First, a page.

Fig. 1

Registration form for “Alle Med,” which indicates the observation items used in the table

In this project, the kindergarten staff were asked only to complete the fields representing the four outer levels, resulting in 12 observation items. These 12 observation items form the basis for the present study. The items we include in our survey are shown in Table 1.

Table 1 Observation items of everyday activities in the “Alle Med” scheme

In addition to the information booklet, a second booklet was developed that contained three examples and detailed descriptions of each of the observation items used in the project.

The “Alle Med” research material was designed based on theoretical knowledge regarding children’s learning, development and practical experience obtained from kindergarten. The material has been repeatedly tested in kindergartens among several hundred children.

During testing, the observations were checked to ensure that they were consistent for the individual child when the child was observed by two different kindergarten teachers; this testing was conducted with 157 children. The Wilcoxon Signed Rank Test yielded a result of Z-1.365, Asymp sig.2 tailed .172. Calculation of Cronbach’s alpha yielded a reliability score of .94, indicating good internal consistency (Løge in press). It was not possible to validate these data against other data because there are insufficient Norwegian data mapping the same fields as “Alle Med.”


The Data Protection Official for Research advised the implementation of the project. Participation was granted through the parents’ voluntary and informed consent. The parents were free to withdraw their child from the project at any time. The criteria for participating in the study indicated that toddlers younger than 30 months of age should be enrolled in kindergartens that intended to participate in the project and that the toddlers had to be born between July 1, 2005 and December 31, 2007. In this study, we had access to the data on 1044 children. No exclusion criteria were defined.

To ensure that the kindergarten staff had a common understanding of the observational contents and procedure, the teachers and staff without teacher training received training before the data collection began.

The following procedures were used when collecting data: each child had to master the skill over time and at least two teachers independently observed the child demonstrating the skill, partly or completely, in at least two different situations, before the event could be recorded.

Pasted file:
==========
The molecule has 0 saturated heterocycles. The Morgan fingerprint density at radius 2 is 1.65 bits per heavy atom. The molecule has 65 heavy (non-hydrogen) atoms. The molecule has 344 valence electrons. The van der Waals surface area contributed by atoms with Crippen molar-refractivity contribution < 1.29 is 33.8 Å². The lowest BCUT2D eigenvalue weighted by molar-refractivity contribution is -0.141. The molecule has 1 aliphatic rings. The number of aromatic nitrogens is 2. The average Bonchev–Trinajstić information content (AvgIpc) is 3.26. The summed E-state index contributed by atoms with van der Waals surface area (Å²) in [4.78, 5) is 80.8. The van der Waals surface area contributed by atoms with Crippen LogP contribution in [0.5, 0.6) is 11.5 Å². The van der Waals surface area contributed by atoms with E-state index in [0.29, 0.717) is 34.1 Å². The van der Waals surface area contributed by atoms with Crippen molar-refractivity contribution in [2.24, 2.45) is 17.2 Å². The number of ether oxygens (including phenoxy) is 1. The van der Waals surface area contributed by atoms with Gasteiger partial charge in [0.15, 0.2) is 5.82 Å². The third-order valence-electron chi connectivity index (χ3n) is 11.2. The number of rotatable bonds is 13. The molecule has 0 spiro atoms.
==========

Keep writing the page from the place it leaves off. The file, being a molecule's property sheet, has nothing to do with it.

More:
When the toddlers mastered the observation items, the blank field on the registration form had to be completely filled in, which indicated complete mastery. If the child demonstrated mastery in selected situations or with assistance from the staff, the blank field was shaded, indicating partial mastery. When there was little or no observed mastery, the field remained blank to indicate that mastery had not yet been observed. The kindergarten teacher was responsible for ensuring the quality of the observations of each item and each activity.

The staff, with whom the children were familiar, observed and recorded which skill each child had mastered. The observations were made in the children’s natural environment during their regular activities. According to Bagnato et al. (2010), this method, which is termed authentic assessment, yields ecologically valid data because the information mirrors the children’s functional behaviour. Norwegian kindergartens are characterised by a social-pedagogical tradition (Jensen 2009) that considers play and everyday activities of children to be more important than the formal teacher-controlled activities (Ministry of Education and Research 2011; Taguma et al. 2006). Our choice of method is consistent with this kindergarten tradition.

When the teachers performed their observations and data recording, the observation schemes were sent to the researchers. The data were transferred to a database for statistical processing. The observation schemes were returned to the kindergartens for additional use in planning and implementation of the pedagogical work and collaboration with the parents.

The observations were quantified as follows: If the child mastered a skill, it was assigned a value of 2; partial mastery of a skill was assigned a value of 1; and if a skill was not observed, a value of 0 was assigned. For everyday activities, the highest possible achievable sum was thus 24, when the child mastered all of the skills, with a sum of 6 for each of the various levels of the circle.


The mean score for everyday activities at each level for girls and boys and the total sum for all of the participants are shown in Table 2.

Table 2 Mean results on the different levels for girls and boys (mean and standardisation)